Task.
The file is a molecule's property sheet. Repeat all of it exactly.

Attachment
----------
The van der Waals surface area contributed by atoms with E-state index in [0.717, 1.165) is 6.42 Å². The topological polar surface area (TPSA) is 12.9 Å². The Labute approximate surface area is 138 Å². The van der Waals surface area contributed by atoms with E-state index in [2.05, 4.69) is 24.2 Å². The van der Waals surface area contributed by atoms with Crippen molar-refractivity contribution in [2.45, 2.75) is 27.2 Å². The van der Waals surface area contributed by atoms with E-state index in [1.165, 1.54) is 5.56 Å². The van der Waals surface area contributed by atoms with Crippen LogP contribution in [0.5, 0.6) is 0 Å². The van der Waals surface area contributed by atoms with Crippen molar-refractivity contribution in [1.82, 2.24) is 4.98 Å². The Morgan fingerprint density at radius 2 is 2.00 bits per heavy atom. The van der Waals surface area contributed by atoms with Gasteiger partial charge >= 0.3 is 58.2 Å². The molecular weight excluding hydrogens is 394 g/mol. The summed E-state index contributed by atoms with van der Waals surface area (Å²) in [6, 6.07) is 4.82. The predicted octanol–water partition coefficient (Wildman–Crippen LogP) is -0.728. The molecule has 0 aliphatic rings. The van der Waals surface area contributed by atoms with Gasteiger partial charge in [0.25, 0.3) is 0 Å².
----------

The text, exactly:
The van der Waals surface area contributed by atoms with E-state index in [0.717, 1.165) is 6.42 Å². The topological polar surface area (TPSA) is 12.9 Å². The Labute approximate surface area is 138 Å². The van der Waals surface area contributed by atoms with E-state index in [2.05, 4.69) is 24.2 Å². The van der Waals surface area contributed by atoms with Crippen molar-refractivity contribution in [2.45, 2.75) is 27.2 Å². The van der Waals surface area contributed by atoms with E-state index in [1.165, 1.54) is 5.56 Å². The van der Waals surface area contributed by atoms with Crippen LogP contribution in [0.5, 0.6) is 0 Å². The van der Waals surface area contributed by atoms with Crippen molar-refractivity contribution in [1.82, 2.24) is 4.98 Å². The Morgan fingerprint density at radius 2 is 2.00 bits per heavy atom. The van der Waals surface area contributed by atoms with Gasteiger partial charge >= 0.3 is 58.2 Å². The molecular weight excluding hydrogens is 394 g/mol. The summed E-state index contributed by atoms with van der Waals surface area (Å²) in [6, 6.07) is 4.82. The predicted octanol–water partition coefficient (Wildman–Crippen LogP) is -0.728. The molecule has 0 aliphatic rings. The van der Waals surface area contributed by atoms with Gasteiger partial charge in [0.25, 0.3) is 0 Å².